## Saturday, March 27, 2010

### Colletz

XKCD brings my attention to a mathematical conjecture called the Collatz Conjecture that claims that for a particular operation, all numbers have a chain that eventually leads back to one. Read the Wikipedia article for details.
While a definite proof would win one a cool \$500, computer verification only suggests that the claim is true. No proof has actually been written. Mathematical proofs via computer are beyond me, but I did, for practice, write a verifying program, as they are very very short. Mine is 32 lines long, written in C.
`#include <stdio.h>void collatz(int);int main(int argc, char *argv[]){ if(argc==2) { int num=argv[1]; collatz(num); } else { printf("USAGE: collatz number\n"); } return 0;}void collatz(int num){ int count=0; while(num!=1) { if(num%2==0) { num=num/2; } else { num=num*3+1; } count++; } printf("Returned to 1 after %d cycles.\n",count);}`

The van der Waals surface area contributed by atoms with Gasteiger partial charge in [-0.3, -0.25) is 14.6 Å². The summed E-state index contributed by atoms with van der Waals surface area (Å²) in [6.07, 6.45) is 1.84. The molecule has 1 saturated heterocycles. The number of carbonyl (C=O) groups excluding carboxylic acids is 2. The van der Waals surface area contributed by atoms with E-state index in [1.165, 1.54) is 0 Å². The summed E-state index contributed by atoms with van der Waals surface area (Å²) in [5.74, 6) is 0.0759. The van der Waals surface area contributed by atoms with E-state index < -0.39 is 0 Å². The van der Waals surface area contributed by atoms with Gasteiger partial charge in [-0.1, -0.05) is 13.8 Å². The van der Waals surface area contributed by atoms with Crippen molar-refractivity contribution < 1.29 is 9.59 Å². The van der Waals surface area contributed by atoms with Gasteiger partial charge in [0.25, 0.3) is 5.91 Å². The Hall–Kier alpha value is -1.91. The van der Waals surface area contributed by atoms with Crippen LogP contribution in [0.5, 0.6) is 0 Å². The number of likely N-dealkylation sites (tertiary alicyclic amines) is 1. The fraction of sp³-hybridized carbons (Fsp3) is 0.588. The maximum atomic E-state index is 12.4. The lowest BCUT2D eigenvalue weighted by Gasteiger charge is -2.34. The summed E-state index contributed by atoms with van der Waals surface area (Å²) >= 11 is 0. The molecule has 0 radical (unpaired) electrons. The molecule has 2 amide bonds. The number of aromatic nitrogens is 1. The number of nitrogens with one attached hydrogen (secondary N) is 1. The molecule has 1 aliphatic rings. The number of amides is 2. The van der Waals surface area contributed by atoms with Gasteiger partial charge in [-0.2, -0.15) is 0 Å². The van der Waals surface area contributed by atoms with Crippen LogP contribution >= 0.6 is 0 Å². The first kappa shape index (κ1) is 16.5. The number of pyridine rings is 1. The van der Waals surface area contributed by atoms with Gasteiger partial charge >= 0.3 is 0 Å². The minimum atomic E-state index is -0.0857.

The program accepts one number from you, the user, and runs a collatz chain until it reaches one. It then reports the length of this chain.
A trivial change to the main would produce a program that would report the length of ALL integers until it overflowed:
`int main(){ int num; for(num=0;num<MAX_INT;num++) { printf("%d:",num); collatz(num); } return 0;}`

The variable MAX_INT would be preset with a #define command according to the nature of the computer. Mine would be 2^64, as integers are 64-bits long on my computer.